When I woke up yesterday morning, it was still dark. Before I left my suburban Maryland home, I woke up my wife and kissed her goodbye.
“Tell the kids I love them,” I said to her.
“When will you be back?” she asked nervously.
“I’m not sure,” I said.
“Write me,” she said.
“I’ll try, but I’m not sure whether the post office picks up mail where I’m going,” I said.
I went outside and got into my car and left, heading for parts unknown — or, if Virginia Baseball supporters have their way, the future home of the Montreal Expos.
They held a press conference yesterday to unveil Virginia Baseball’s latest and perhaps last-gasp hope for convincing baseball to put the Expos in Northern Virginia.
“This is the future,” Virginia Baseball chairman Bill Collins said. “This is where the businesses of America are locating.”
It may be the future, but for the present, the proposed ballpark site out near Dulles Airport, at the intersection of the Dulles Access Road and Route 28, looks like Wal-Mart country to me.
Then again, given the rapid growth in the Washington area — particularly in Northern Virginia — today’s wasteland is tomorrow’s bustling metropolis. As far away as this proposed site is from the District, it has some appeal for Major League Baseball. It might be enough to tip the scales in favor of Northern Virginia in its fight with the District for the Expos.
It helps to have involvement from corporations like Marriott to help finance the proposed ballpark and create a $4.5 billion new town development. The addition of housing, offices and commercial businesses, with the ballpark as the linchpin of this plan, appeals to businessmen. And lest we forget: Baseball owners are businessmen, too.
Nearly all of the ballparks built over the past 14 years — following the success of Camden Yards — have gone up in urban settings. It is considered part of the formula for success, though it is not foolproof (see Detroit and Milwaukee). Still, baseball commissioner Bud Selig has stated repeatedly the game is in creativity mode these days. He takes pride in saying baseball is willing to embrace new concepts, and the suburban Virginia proposal falls under that category.
It is hard to ignore that the site everyone wanted — including baseball officials — was in Arlington. That way, the ballpark would be close enough to the District to have the nation’s capital in the background and be close to a Metro stop.
But from a Dulles ballpark, a high-powered telescope would be needed to get a glimpse of the nation’s capital. Officials insist a rail system will be built to the site by 2012 — if things go according to schedule. When was the last time a public works project — especially a transportation project — was completed on schedule?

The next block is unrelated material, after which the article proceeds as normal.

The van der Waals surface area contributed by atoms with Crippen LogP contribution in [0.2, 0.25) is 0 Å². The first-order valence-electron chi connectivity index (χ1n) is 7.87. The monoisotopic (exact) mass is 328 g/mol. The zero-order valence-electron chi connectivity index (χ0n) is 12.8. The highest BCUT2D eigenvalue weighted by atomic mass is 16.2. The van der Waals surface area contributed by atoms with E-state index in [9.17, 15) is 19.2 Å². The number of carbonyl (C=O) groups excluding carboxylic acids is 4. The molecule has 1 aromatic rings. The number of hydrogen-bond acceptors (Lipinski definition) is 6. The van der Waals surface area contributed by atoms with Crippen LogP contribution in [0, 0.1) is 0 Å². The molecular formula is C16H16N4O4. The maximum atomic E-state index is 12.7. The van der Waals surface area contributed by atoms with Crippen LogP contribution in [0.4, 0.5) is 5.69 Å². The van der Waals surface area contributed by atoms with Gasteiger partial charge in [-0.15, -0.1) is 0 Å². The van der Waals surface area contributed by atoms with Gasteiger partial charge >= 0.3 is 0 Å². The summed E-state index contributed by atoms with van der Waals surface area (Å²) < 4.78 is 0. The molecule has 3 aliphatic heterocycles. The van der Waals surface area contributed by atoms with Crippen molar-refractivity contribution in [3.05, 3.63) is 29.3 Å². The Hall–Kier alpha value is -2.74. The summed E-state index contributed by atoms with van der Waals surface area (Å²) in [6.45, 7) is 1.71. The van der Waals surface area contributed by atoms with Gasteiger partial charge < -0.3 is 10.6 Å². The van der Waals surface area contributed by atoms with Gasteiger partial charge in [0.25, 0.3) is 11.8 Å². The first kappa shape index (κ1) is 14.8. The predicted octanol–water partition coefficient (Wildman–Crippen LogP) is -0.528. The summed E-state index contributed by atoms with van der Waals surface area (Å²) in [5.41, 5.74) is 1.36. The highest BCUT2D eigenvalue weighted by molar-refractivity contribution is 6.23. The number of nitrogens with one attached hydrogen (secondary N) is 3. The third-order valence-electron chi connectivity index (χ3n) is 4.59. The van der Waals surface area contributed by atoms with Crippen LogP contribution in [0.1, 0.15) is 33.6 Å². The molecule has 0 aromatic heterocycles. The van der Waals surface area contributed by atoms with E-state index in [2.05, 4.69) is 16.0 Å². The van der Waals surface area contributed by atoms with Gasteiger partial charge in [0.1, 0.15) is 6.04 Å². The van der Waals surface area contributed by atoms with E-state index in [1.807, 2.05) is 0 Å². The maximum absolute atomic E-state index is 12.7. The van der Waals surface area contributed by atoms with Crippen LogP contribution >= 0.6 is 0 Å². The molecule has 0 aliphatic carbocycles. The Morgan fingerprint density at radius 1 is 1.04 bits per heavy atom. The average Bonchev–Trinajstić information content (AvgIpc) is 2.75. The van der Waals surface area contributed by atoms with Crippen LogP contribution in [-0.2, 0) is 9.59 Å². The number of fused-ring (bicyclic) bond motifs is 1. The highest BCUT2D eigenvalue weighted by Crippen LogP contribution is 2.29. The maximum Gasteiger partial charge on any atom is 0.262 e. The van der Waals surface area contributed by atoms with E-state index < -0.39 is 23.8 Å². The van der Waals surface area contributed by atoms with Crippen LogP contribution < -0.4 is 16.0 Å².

What is helped most by this proposed ballpark site is baseball’s relationship with Baltimore Orioles owner Peter Angelos. He is the major roadblock to baseball coming back to the Washington area.
This ballpark would be more than 60 miles from Camden Yards, nearly twice as far as the District’s proposal for a ballpark next to RFK Stadium. Angelos, in recent public comments, said a competing franchise near Dulles Airport, while still a problem for his team, would be less of a problem than a team in the District.
Angelos’ primary concern may be television revenue and corporate advertising, but attendance is the big issue. A ballpark near Dulles Airport won’t affect the Orioles attendance as much as a District stadium. Fannies in the seat count, especially when that number dropped significantly in recent years at Camden Yards.
Collins obviously believes the Angelos factor works in his favor. He kissed off any interest his group had in attracting suburban Maryland fans to the Virginia ballpark and said, “This is a site that Peter Angelos can endorse.”
Wouldn’t that be rich?
The District has lost some momentum since it made its fully financed ballpark proposal for the site next to RFK Stadium a few weeks ago. First, the chairman of the city council’s delusion committee, Jack Evans, failed to get support for his Banneker site. Then, questions were raised abut District businesses embracing more taxes for the ballpark. Finally, of all things, Marion Barry resurfaced publicly and opposed the city’s baseball plans. That doesn’t make for a good sales pitch for the District.
Still, the RFK plan made a big impact on the baseball owners’ relocation committee, and if baseball is committed to the nation’s capital, then the District still has a strong hand to play.
Those same committee members received a private tour of the Dulles site not along after the District meeting and came away interested in the concept.
What does all this mean? Nobody knows.
At last year’s All-Star Game, people on both sides — the District and Northern Virginia — were convinced they were leaving Chicago with a team.
This year, one of them actually may have one when they leave Houston after the All-Star Game.
Hopefully I will find my way home before then.